Decades-old records detailing the NYPD's monitoring of the Puerto Rican activist group the Young Lords during the 1960s and 1970s have been found in a Queens warehouse. NY1's Dean Meminger filed the following report.
The records documented the NYPD's conduct during the civil rights movement. But somehow, according to the department, hundreds of boxes of files detailing its surveillance of activists from 1955 to 1972 were lost, until now.
"Nation of Islam files, and I am not just talking about a few folders," said civil rights attorney Gideon Oliver. "According to the index, there are several boxes. There are boxes of surveillance of the Black Panther Party. There are boxes of records related to the Columbia University antiwar uprising."
Baruch College Professor Johanna Fernandez fought the NYPD for 10 years for records detailing the surveillance of the Puerto Rican activist group The Young Lords. She ended up seeking the so-called Handshu files documenting surveillance of all activists in the '60s and '70s.
"We are talking about approximately a million documents involving the histories, activities and efforts of New Yorkers," Fernandez said.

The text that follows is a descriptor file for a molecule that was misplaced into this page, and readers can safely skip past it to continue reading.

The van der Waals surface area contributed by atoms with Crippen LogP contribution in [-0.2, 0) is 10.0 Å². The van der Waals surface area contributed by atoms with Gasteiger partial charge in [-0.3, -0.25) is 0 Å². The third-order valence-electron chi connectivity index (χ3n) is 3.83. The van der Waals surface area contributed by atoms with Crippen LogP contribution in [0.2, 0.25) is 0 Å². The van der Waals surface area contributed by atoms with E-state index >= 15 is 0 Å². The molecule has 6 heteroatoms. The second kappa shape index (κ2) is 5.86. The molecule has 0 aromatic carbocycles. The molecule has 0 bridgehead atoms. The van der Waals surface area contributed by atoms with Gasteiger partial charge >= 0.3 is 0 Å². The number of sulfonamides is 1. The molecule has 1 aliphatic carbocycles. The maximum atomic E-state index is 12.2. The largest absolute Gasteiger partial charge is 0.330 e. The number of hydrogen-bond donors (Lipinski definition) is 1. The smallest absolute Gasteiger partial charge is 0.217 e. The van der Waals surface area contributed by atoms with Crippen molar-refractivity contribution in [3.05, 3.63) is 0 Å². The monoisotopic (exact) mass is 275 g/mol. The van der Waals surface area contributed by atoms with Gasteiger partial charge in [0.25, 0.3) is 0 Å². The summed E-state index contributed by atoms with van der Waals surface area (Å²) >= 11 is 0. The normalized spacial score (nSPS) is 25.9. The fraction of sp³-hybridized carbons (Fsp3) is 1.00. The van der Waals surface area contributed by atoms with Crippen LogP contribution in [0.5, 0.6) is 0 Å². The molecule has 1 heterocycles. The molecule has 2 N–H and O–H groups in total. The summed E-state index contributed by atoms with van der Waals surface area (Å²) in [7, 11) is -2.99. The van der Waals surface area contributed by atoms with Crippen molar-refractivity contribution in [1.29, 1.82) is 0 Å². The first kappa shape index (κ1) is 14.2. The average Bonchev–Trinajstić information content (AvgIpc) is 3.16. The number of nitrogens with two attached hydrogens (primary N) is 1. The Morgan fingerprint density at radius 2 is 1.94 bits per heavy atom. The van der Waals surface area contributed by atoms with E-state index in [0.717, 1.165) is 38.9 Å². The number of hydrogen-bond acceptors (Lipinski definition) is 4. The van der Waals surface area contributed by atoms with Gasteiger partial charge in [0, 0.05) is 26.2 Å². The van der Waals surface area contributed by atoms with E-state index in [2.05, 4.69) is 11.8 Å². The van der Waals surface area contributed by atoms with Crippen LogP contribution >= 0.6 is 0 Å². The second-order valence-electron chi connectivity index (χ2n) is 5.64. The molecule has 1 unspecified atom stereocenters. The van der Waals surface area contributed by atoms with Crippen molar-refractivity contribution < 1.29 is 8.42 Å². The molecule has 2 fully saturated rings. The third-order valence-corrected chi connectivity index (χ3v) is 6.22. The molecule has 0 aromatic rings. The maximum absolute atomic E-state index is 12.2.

A judge actually tossed out a lawsuit Fernandez filed, ruling the city and the NYPD proved they couldn't find the documents, which a federal court had ordered preserved. But this week, the Department of Records and Information services said it found those documents during a routine inventory at a Queens warehouse. There could be more than 500 boxes.
"This is going to be the most complete record of police files, of surveillance of political activities, I would venture to say in existence," Oliver said.
For Felipe Luciano, a co-founder of the Young Lords, this is personal. He says police illegally infiltrated many groups with the help of informants. There were violent and deadly clashes, and still a lot of questions that may have answers in those NYPD records.
"Imagine the person who was next to Malcolm, is the one who said, 'My wallet, somebody took my wallet,' and that's when they shot him. Imagine the Nation of Islam finding out who were the rats," Luciano said.
The city says it could be months before the files are made public and that, of course, some information won't be released because of privacy concerns.